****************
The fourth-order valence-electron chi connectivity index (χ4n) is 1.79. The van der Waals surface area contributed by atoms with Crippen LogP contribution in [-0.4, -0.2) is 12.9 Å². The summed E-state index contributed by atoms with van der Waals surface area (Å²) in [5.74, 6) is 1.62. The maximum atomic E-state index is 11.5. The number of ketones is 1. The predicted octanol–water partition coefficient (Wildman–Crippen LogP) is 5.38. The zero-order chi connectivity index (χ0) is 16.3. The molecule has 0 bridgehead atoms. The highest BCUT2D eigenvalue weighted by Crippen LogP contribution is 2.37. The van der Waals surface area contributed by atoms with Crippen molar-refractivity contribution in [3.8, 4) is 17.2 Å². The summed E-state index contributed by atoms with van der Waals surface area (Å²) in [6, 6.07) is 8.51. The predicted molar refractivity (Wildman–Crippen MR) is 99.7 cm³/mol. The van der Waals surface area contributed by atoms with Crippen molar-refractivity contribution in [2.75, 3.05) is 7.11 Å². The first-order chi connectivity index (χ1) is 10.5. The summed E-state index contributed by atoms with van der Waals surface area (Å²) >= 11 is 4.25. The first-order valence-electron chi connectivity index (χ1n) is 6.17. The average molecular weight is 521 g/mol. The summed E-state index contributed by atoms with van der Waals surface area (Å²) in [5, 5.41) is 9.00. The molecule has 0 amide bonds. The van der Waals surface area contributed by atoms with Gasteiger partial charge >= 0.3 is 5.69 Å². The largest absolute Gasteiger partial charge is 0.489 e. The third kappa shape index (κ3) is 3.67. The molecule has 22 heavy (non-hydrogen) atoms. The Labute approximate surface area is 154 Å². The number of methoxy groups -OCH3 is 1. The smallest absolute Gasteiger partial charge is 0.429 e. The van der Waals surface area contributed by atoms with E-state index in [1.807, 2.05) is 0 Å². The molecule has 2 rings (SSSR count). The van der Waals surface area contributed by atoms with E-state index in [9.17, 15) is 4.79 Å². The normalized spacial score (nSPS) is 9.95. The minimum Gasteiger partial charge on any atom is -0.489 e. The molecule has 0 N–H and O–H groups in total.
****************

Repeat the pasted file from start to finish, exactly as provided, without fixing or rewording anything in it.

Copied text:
The fourth-order valence-electron chi connectivity index (χ4n) is 1.79. The van der Waals surface area contributed by atoms with Crippen LogP contribution in [-0.4, -0.2) is 12.9 Å². The summed E-state index contributed by atoms with van der Waals surface area (Å²) in [5.74, 6) is 1.62. The maximum atomic E-state index is 11.5. The number of ketones is 1. The predicted octanol–water partition coefficient (Wildman–Crippen LogP) is 5.38. The zero-order chi connectivity index (χ0) is 16.3. The molecule has 0 bridgehead atoms. The highest BCUT2D eigenvalue weighted by Crippen LogP contribution is 2.37. The van der Waals surface area contributed by atoms with Crippen molar-refractivity contribution in [3.8, 4) is 17.2 Å². The summed E-state index contributed by atoms with van der Waals surface area (Å²) in [6, 6.07) is 8.51. The predicted molar refractivity (Wildman–Crippen MR) is 99.7 cm³/mol. The van der Waals surface area contributed by atoms with Crippen molar-refractivity contribution in [2.75, 3.05) is 7.11 Å². The first-order chi connectivity index (χ1) is 10.5. The summed E-state index contributed by atoms with van der Waals surface area (Å²) >= 11 is 4.25. The first-order valence-electron chi connectivity index (χ1n) is 6.17. The average molecular weight is 521 g/mol. The summed E-state index contributed by atoms with van der Waals surface area (Å²) in [5, 5.41) is 9.00. The molecule has 0 amide bonds. The van der Waals surface area contributed by atoms with Gasteiger partial charge >= 0.3 is 5.69 Å². The largest absolute Gasteiger partial charge is 0.489 e. The third kappa shape index (κ3) is 3.67. The molecule has 22 heavy (non-hydrogen) atoms. The Labute approximate surface area is 154 Å². The number of methoxy groups -OCH3 is 1. The smallest absolute Gasteiger partial charge is 0.429 e. The van der Waals surface area contributed by atoms with E-state index in [1.807, 2.05) is 0 Å². The molecule has 2 rings (SSSR count). The van der Waals surface area contributed by atoms with E-state index in [9.17, 15) is 4.79 Å². The normalized spacial score (nSPS) is 9.95. The minimum Gasteiger partial charge on any atom is -0.489 e. The molecule has 0 N–H and O–H groups in total.